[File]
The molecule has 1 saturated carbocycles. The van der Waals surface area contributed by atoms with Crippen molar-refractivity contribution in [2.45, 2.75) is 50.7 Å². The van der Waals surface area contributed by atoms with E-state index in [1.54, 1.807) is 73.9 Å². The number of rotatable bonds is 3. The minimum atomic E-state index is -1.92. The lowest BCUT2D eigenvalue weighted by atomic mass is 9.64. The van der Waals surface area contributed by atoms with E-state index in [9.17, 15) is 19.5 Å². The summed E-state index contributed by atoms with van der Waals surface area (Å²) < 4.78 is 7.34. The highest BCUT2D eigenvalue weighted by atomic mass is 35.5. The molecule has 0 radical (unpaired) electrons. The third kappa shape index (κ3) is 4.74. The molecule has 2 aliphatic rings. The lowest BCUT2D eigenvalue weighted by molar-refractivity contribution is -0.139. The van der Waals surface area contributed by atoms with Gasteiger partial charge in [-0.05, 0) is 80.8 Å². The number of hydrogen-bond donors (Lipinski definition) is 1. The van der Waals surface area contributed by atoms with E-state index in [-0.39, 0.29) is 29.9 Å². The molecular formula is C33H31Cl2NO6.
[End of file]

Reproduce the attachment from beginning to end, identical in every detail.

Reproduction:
The molecule has 1 saturated carbocycles. The van der Waals surface area contributed by atoms with Crippen molar-refractivity contribution in [2.45, 2.75) is 50.7 Å². The van der Waals surface area contributed by atoms with E-state index in [1.54, 1.807) is 73.9 Å². The number of rotatable bonds is 3. The minimum atomic E-state index is -1.92. The lowest BCUT2D eigenvalue weighted by atomic mass is 9.64. The van der Waals surface area contributed by atoms with E-state index in [9.17, 15) is 19.5 Å². The summed E-state index contributed by atoms with van der Waals surface area (Å²) < 4.78 is 7.34. The highest BCUT2D eigenvalue weighted by atomic mass is 35.5. The molecule has 0 radical (unpaired) electrons. The third kappa shape index (κ3) is 4.74. The molecule has 2 aliphatic rings. The lowest BCUT2D eigenvalue weighted by molar-refractivity contribution is -0.139. The van der Waals surface area contributed by atoms with Gasteiger partial charge in [-0.05, 0) is 80.8 Å². The number of hydrogen-bond donors (Lipinski definition) is 1. The van der Waals surface area contributed by atoms with E-state index in [-0.39, 0.29) is 29.9 Å². The molecular formula is C33H31Cl2NO6.